One year after beginning the formal permitting process, the Ag Innovation Campus (AIC) has received a crucial air permitting approval from the Minnesota Pollution Control Agency (MPCA), clearing a major hurdle as the value-added crushing facility prepares to break ground in the coming weeks.

“This is a very big milestone for us,” AIC Project Manager Jim Lambert said. “MPCA approving our air permit is really one of the key steps in this project.”

Lambert applauded MPCA’s diligence in approving the permit in a mere 30 days, much quicker than expected in what is typically an arduous, drawn-out process.

“We give MPCA a lot of accolades and appreciate the attention MPCA afforded our permit application,” he said. “To approve an air permit in 30 days is unheard of, really.”

In 2019, spurred by a passionate advocacy push from Minnesota Soybean Growers Association directors, the Minnesota Legislature approved $5 million toward the AIC in the omnibus agriculture finance bill. The funding was released to the AIC in September 2020.

“This project has been – and will continue to be – a top MSGA priority,” MSGA Executive Director Joe Smentek said. “Our farmer leaders have put a lot of work into speaking with legislators about the AIC, and we’re grateful for the bipartisan support we’ve received from the Minnesota Department of Agriculture, Gov. Walz and the Legislature.”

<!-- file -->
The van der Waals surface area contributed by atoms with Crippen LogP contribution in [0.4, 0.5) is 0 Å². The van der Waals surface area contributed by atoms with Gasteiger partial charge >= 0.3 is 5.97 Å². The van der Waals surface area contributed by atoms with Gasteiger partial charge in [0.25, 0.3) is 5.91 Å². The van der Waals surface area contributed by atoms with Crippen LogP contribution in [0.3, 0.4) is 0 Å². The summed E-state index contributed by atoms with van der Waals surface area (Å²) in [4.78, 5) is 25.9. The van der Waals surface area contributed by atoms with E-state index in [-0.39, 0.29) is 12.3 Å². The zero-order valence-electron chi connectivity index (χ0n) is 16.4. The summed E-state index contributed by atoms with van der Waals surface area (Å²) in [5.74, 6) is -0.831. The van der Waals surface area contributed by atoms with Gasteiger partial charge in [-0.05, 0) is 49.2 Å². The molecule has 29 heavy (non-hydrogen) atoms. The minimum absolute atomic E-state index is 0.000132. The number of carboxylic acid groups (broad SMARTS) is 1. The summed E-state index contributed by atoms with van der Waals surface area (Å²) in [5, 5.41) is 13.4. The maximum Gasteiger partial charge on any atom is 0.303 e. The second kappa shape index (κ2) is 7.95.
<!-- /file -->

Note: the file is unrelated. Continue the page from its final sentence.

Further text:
Lambert also credited MSGA’s work with MPCA to ensure a smooth, timely permitting approval process.

“MSGA did a lot of work on our behalf and did an outstanding job,” he said. “Like with every other step in this process, it’s been a collaborative effort with our board, MSGA, the Minnesota Soybean Research & Promotion Council and the city of Crookston.”

The AIC will host a specialty crushing facility, allowing universities, commodity groups and private seed developers access to affordable processing that aims to lower costs while promoting growth of value-added products. Once established, the Campus will be home to private industries to create products from the co-products of the four facilities, benefitting all parties from farm gate to consumers. A fully operating AIC will employ up to 70 staffers.

“This Campus will be the first of its kind in the nation,” MSR&PC CEO Tom Slunecka said. “Farmers drive agriculture with their innovation, and this project will serve that same purpose.”

In addition to securing state funds and crucial work permits, the AIC continues making progress toward a 2022 production goal despite the ongoing pandemic. The group has purchased equipment, along with 10 acres of land for construction in Crookston. The AIC will be opening an office in the Crookston area, and a website and social media campaign will be launched later this year.

“You can’t start any construction until you have an air permit, so this allows us to move ahead with the project,” said AIC Board Chair Mike Skaug, who farms in Beltrami. “We’re being pragmatic about things, but we’re certainly excited to keep moving the Ag Innovation Campus forward.”

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